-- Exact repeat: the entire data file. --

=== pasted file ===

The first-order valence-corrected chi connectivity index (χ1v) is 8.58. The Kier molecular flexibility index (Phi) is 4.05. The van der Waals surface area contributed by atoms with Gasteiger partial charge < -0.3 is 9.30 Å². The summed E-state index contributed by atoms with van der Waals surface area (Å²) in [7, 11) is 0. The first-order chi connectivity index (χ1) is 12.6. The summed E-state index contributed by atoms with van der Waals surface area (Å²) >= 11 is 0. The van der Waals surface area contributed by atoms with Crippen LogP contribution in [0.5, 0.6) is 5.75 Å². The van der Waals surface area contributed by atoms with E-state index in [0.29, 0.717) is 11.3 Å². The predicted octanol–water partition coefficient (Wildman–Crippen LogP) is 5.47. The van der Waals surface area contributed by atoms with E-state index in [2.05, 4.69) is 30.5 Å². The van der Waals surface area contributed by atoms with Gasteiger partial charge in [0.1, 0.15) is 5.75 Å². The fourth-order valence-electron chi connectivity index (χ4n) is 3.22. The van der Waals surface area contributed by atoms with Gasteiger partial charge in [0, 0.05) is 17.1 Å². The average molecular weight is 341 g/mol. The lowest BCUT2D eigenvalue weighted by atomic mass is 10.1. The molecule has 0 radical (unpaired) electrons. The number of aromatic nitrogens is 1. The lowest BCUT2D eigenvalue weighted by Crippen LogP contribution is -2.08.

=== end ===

The first-order valence-corrected chi connectivity index (χ1v) is 8.58. The Kier molecular flexibility index (Phi) is 4.05. The van der Waals surface area contributed by atoms with Gasteiger partial charge < -0.3 is 9.30 Å². The summed E-state index contributed by atoms with van der Waals surface area (Å²) in [7, 11) is 0. The first-order chi connectivity index (χ1) is 12.6. The summed E-state index contributed by atoms with van der Waals surface area (Å²) >= 11 is 0. The van der Waals surface area contributed by atoms with Crippen LogP contribution in [0.5, 0.6) is 5.75 Å². The van der Waals surface area contributed by atoms with E-state index in [0.29, 0.717) is 11.3 Å². The predicted octanol–water partition coefficient (Wildman–Crippen LogP) is 5.47. The van der Waals surface area contributed by atoms with E-state index in [2.05, 4.69) is 30.5 Å². The van der Waals surface area contributed by atoms with Gasteiger partial charge in [0.1, 0.15) is 5.75 Å². The fourth-order valence-electron chi connectivity index (χ4n) is 3.22. The van der Waals surface area contributed by atoms with Gasteiger partial charge in [0, 0.05) is 17.1 Å². The average molecular weight is 341 g/mol. The lowest BCUT2D eigenvalue weighted by atomic mass is 10.1. The molecule has 0 radical (unpaired) electrons. The number of aromatic nitrogens is 1. The lowest BCUT2D eigenvalue weighted by Crippen LogP contribution is -2.08.